Wednesday, December 17, 2008

Standard Hockey Breakout Play

Standard Hockey Breakout Play

There are tons of different breakout plays and systems your team can use to quickly and safely move the puck out of your own end. Unfortunately our team doesn't practice, so we tend to keep things pretty simple on the ice. Typically we just use the standard breakout play.

Every player should be aware of the standard breakout play regardless of the position you play. Defense, Centre and Wing all play a role.

Here is How the Standard Breakout Works:

  • The defenseman has the puck behind his own net, and sees a winger open along the boards.

  • He passes the puck to the winger or rings it around the boards.

  • Meanwhile the Centre comes back into his own end from the blueline, turns, and curls up ice making himself available for a pass from the winger.

  • The winger can then either pass is to the centre, or chip it up the boards and out of the zone.

The good folks at Athleon Sport sent me this cool tool for diagramming plays.

The Center

The key to this play is timing. The center should be passing by the winger as the winger receives the puck. The winger can then make a short, quick pass to the center, who now has some speed, and is able to take the puck out of your own end.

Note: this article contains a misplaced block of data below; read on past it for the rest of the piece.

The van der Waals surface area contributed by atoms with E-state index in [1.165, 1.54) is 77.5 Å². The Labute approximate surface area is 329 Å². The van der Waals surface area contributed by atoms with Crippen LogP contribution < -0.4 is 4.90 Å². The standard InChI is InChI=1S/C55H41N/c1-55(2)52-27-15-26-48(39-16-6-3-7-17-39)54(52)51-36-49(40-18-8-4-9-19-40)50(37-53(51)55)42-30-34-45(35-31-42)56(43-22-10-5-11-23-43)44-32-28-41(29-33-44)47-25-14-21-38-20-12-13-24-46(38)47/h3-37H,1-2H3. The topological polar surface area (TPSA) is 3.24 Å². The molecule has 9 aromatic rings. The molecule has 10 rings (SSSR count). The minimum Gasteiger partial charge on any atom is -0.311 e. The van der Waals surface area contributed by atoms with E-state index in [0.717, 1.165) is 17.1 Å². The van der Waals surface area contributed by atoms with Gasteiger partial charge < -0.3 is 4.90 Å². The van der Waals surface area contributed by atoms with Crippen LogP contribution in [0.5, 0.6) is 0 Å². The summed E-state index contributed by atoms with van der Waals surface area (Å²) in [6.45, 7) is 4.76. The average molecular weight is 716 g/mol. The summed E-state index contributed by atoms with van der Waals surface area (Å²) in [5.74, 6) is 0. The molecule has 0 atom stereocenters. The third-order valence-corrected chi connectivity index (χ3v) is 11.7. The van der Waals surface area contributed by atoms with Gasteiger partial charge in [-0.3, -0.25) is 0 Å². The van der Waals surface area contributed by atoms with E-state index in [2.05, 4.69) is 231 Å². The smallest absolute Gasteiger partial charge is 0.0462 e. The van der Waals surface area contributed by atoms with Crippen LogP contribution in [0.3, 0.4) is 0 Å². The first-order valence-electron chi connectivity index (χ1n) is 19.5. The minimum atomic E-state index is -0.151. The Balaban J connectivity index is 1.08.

The Winger

The winger must be ready for any type of pass from the defenceman. It's rarely going to be right on your stick. If the puck has been flung along the boards into the corner, it can be tricky.

The best way to control this type of pass is to line up facing the high slot with your butt against the boards, stick on the ice, and the heel of your front foot (the foot closest to the blueline) right against the boards. If you tilt your front foot outwards at an angle, and keep your stick in front of you, the puck should bounce off your skate blade towards your stick as it comes in behind your trailing leg.

The puck can take a weird bounce at any time, so this method doesn't always work perfectly. Even if the puck gets caught up between your skates, you still have a good chance of getting it under control.

Breakout Drills

Breakouts are necessary to create the dangerous 2-on-1 plays. Mark Carlson, the USHL's Coach of the Year in 2004-05, covers the key breakout ingredients - quick, move the puck, timing, talking, read pressure and maintain puck support - in these hockey drills.
Details include getting to the puck quickly, check shoulder, not handling the puck, forwards in position and support of the puck. The defense drill uses only the defensemen in a 2-on-2 alignment.
The next drill involves one defenseman and one forward and can be run out of both ends. The Mohawk Turn is a skill used in this drill where the player's chest is facing middle rink, ready to receive a pass.
Breakout options include adding two defensemen with two forwards at both ends. Other drills focus on support and positioning, reading pressure in the neutral zone and reading pressure in breakouts. These hockey drills are fundamental in nature and rely on many small details to assure execution.

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